Why Are Human Babies So Rubbish? They're Not, Posits New Study

Humans babies aren't extra helpless compared to other species – they just have a lot more learning to do.


Dr. Katie Spalding


Dr. Katie Spalding

Freelance Writer

Katie has a PhD in maths, specializing in the intersection of dynamical systems and number theory.

Freelance Writer

baby sleeping with pacifier wearing knitted monkey hat

This is the baby equivalent of wearing fake glasses to look smarter.

Image credit: LeManna/

Watch any nature documentary, and something becomes quickly obvious: human babies are… kind of rubbish. Giraffes, for example, can stand up within an hour of being born – it takes humans the best part of a year to do the same – while your pet kitty is basically a teenager by the time it’s six months old (humans are, for comparison, approximately six months old at this point).

Even compared to other primates, we seem to be lacking. Baby chimps and gorillas are both born helpless, after all, but even they can cling on to their mothers and walk within around eight months. Baby humans can’t even hold their own heads up.


If examples aren’t your bag, consider the numbers: at birth, human babies’ brains are less than one-third of the size they’ll eventually end up at – maybe even as small as one-fifth the size. The next smallest baby brain in the primate kingdom is the chimpanzee, but even theirs are 35-40 percent the size of their parents’ – that’s up to twice as big as human babies’, comparatively.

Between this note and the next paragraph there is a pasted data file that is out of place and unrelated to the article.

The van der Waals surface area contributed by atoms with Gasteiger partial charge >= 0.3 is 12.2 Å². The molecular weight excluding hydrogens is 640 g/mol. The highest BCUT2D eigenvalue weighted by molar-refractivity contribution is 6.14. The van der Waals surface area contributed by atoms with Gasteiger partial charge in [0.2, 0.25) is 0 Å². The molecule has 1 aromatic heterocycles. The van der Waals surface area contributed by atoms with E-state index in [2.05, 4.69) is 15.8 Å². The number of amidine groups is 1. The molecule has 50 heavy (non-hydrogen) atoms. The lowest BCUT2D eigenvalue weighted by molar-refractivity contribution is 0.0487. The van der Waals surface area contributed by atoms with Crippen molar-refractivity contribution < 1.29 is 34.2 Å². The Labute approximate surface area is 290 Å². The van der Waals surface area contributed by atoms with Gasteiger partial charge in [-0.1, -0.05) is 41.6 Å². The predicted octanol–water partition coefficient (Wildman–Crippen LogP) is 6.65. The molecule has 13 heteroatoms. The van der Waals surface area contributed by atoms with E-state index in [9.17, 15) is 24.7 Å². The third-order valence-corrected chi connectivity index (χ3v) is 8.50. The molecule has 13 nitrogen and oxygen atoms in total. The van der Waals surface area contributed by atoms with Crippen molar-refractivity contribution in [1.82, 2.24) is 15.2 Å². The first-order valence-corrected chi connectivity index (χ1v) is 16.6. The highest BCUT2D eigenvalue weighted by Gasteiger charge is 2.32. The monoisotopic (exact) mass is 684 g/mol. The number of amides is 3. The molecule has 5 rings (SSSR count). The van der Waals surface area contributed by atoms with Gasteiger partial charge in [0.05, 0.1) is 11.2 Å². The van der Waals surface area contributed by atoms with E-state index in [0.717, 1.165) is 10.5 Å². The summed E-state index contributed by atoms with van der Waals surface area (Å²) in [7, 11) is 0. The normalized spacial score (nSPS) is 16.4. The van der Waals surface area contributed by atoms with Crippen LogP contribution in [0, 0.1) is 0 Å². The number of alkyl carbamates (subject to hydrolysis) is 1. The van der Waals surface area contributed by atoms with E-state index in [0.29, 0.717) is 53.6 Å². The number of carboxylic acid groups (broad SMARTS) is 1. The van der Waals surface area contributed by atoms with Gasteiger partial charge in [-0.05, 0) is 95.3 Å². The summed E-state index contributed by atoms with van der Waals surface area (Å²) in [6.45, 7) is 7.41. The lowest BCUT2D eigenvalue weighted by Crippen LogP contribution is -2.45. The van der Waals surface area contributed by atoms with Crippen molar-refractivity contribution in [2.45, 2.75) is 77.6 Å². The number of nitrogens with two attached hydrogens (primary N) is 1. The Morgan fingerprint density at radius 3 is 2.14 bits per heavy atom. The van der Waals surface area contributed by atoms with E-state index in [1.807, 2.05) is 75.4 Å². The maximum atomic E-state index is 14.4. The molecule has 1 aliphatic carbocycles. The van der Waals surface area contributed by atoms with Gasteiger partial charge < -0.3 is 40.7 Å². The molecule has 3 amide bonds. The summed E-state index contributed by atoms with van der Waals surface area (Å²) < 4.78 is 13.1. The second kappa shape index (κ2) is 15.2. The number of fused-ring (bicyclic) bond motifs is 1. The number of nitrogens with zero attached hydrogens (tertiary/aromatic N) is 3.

What gives? For a long time, this comparative helplessness, or “altriciality”, in what is otherwise the Earth’s apexest of apex species was deemed to be the result of an evolutionary compromise: “as humans evolved larger brains and the birth canal became constrained due to biomechanical adaptations for bipedality, selection favored neonates with relatively smaller brains at the time of birth,” explains the new paper, “and a greater proportion of brain growth was offset to the postnatal period.” 

And if it wasn’t the hips, perhaps it was a different trade-off: another potential explanation put the blame for our infant impotence on just how much energy it takes to build a new human. “Other authors suggest that… fetal energetic demands towards the final part of pregnancy are too high to maintain gestation much beyond 40 weeks,” the authors write.

And the crazy thing is, we’ve gotten away with it. In evolutionary terms, it seems, being born with a comparatively underdeveloped brain is actually an advantage – one big enough to outweigh the risks of both mother and baby being essentially out of action and nigh-defenseless for a matter of years. “Human altriciality… has been associated with a high level of brain plasticity resulting in increased learning capacities, behavioral flexibility and enhanced capacity for cultural transmission,” the researchers explain. 


“A higher proportion of brain development happening postnatally allows for neural circuitry to be shaped directly by the environment where the adult individual will have to survive,” they write, “thus resulting in behaviors that are directly shaped by and adapted to those environments.”